Weaver transferred to Syracuse from Hofstra (NY) in 2010. In 2009, he ranked second in the Colonial Athletic Association in receptions and ninth in total yards. He had 70 receptions for 595 yards and four receiving touchdowns in 2008, and added two more rushing touchdowns. He led the team in receiving, punt return, kickoff return, and all-purpose yards.
Must See Statistic:
Two record-breaking performances highlighted Weaver’s three years at Hofstra. In 2009, he tallied 15 receptions for 191 yards in a receiving clinic against Massachusetts. One year earlier, Weaver shattered the school record for kickoff return yards in a single game on the road against New Hampshire with 254 yards on eight returns.
Chiefs Nation Should Know:
It only took one bad step to put Aaron Weaver’s playing career in limbo again.
There had been no contact at all during the play, a run-of-the-mill comeback route Weaver could run ninety-nine times without incident. But as the came out of his break, his plant foot stuck in the practice turf at Syracuse University’s Manley Field House and he felt a sudden, piercing pain in his knee.
“It was a regular route in a regular practice,” said Weaver, “But my foot got caught in the turf and as I tried to get out, I tore my ACL.”
Weaver’s injury was another setback in a setback-filled career. Prior to the 2010 season, Weaver was the leading receiver at Hofstra University in Long Island, N.Y., but wasn’t afforded the opportunity to follow in the NFL footsteps of former Hofstra receivers Wayne Chrebet and Marques Colston.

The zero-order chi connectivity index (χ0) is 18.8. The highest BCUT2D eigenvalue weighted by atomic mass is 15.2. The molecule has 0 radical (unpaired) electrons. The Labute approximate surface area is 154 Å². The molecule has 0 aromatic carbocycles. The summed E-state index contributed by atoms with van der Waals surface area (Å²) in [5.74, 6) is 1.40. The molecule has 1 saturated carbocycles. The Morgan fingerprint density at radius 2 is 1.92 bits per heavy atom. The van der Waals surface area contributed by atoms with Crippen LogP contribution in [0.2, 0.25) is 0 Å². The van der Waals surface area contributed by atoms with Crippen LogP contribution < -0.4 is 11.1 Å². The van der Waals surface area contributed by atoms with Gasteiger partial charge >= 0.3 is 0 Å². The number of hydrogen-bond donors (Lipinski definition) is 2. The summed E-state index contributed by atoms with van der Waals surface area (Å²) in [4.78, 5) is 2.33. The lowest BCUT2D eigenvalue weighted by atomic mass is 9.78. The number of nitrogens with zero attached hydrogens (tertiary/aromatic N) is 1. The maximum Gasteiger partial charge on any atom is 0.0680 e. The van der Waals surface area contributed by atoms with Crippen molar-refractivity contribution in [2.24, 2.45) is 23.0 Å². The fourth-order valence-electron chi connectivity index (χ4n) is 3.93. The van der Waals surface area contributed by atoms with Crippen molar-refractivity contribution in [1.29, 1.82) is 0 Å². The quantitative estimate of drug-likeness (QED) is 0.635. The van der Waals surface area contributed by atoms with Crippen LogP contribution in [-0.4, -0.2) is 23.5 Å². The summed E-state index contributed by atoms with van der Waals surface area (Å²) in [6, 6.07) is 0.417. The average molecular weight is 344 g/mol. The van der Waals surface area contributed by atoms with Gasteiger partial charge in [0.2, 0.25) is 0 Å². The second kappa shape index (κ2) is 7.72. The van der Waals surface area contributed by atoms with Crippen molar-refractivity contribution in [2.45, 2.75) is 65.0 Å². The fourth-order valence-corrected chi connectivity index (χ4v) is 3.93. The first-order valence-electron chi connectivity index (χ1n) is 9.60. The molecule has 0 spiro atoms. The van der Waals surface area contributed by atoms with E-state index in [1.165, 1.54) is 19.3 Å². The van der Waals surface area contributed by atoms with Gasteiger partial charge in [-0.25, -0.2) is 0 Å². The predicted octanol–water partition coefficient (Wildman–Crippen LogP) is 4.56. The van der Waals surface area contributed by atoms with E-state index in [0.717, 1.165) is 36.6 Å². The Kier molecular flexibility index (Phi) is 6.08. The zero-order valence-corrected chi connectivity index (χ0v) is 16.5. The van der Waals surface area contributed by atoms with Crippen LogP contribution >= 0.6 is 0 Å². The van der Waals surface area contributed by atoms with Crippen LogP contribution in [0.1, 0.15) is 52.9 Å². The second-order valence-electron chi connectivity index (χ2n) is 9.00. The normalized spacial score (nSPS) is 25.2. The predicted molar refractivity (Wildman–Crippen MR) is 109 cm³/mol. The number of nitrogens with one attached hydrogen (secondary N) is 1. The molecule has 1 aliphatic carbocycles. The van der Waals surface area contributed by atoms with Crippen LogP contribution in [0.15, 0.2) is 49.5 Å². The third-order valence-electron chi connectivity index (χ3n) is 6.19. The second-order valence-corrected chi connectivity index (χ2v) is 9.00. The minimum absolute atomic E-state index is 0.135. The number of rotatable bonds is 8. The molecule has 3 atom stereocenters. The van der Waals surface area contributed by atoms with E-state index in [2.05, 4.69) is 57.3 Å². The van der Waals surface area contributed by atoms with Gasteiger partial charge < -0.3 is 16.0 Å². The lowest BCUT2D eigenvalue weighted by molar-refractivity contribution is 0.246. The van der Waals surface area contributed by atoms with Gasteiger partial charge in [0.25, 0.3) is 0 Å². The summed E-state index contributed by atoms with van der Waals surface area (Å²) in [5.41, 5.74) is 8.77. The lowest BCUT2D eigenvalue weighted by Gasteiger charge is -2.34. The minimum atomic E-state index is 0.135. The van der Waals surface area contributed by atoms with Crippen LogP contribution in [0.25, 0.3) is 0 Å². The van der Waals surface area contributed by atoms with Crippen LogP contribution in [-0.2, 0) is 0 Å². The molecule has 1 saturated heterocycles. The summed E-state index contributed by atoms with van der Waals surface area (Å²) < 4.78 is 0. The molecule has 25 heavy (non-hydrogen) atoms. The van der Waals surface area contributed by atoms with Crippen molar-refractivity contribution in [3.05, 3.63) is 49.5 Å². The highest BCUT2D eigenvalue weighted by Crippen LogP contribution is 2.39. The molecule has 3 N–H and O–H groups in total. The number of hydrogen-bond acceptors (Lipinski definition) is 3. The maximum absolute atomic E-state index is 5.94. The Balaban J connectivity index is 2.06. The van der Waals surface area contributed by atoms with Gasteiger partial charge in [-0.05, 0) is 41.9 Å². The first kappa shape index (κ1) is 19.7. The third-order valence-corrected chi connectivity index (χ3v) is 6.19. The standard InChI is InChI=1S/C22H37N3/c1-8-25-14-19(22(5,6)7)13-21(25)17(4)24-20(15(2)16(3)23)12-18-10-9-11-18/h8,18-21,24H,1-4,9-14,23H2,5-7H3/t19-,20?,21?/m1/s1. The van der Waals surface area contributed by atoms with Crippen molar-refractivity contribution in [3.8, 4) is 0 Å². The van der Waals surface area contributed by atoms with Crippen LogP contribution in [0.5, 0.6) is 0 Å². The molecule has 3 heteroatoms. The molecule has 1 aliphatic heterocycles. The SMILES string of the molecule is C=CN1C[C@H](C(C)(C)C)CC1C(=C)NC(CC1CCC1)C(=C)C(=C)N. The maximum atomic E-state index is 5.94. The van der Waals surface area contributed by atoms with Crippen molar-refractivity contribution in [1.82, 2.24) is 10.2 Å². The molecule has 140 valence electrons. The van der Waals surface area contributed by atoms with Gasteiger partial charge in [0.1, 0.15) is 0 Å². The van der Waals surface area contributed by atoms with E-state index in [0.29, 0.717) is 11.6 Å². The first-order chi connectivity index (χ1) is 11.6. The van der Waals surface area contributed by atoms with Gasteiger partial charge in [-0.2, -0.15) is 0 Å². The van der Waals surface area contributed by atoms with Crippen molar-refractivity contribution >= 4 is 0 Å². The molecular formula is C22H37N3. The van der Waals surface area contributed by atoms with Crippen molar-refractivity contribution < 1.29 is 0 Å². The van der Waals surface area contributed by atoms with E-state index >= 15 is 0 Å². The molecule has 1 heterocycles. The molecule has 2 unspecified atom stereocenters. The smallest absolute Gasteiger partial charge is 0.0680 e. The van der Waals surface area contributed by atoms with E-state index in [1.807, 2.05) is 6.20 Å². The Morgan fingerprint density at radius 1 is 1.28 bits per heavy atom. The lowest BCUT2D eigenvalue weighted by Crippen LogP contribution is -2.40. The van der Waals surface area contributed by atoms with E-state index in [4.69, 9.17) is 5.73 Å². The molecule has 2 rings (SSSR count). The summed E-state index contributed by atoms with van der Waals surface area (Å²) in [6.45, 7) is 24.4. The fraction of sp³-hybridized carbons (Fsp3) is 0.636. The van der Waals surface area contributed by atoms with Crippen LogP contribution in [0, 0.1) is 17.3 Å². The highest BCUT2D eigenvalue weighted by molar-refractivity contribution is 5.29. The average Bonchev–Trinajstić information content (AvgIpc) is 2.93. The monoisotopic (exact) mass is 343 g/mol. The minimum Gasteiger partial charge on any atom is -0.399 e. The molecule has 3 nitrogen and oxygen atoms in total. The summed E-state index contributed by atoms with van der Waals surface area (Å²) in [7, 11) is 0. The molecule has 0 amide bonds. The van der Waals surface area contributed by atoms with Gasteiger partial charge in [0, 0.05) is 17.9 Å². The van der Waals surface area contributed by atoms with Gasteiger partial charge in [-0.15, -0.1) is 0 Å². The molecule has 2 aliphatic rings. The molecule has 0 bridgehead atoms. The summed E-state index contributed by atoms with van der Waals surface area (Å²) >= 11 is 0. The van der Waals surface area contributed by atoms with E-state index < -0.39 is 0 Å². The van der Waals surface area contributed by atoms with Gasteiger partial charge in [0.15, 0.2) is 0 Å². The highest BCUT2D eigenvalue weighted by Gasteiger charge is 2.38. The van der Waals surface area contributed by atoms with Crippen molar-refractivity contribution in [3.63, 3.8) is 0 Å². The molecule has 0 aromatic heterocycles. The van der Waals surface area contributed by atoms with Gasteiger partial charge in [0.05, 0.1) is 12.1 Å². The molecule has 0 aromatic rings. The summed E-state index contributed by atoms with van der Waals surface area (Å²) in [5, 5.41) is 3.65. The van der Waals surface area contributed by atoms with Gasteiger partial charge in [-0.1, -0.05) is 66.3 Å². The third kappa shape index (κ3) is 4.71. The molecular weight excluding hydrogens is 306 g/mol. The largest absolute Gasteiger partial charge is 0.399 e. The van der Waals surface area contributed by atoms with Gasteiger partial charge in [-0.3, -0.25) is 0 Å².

But after 72 seasons, Hofstra cancelled its football program due to high costs and waning fan interest, leaving players scrambling to find new schools to attend if they wanted to keep playing.
“We started getting texts about an urgent team meeting,” remembered Weaver, a Long Island native. “All of us (players) assumed we were getting a new head coach or something. But as soon as we all sat in the team meeting room, we found out that it was something bigger.”
Weaver fit right in at Syracuse the following season. The NCAA didn’t require Hofstra players to sit out the 2010 season, and in turn, Weaver scored Syracuse’s first touchdown that year on a 23-yard touchdown catch.
The ACL tear ended Weaver’s hot start and started a grueling cycle of rehabilitation, though. He progressed slowly and couldn’t recover in time for the 2011 Draft. Instead, he set his sights on 2012.
After their first OTA practice, the Chiefs signed Weaver. And when he hit the field at the Chiefs Training Facility, the receiver said he was relieved to jumpstart his career again.
“It’s been a long process,” said Weaver. “When you look back at everything with the (Hofstra) program being dropped and then my injury, I’m just blessed to get another opportunity.”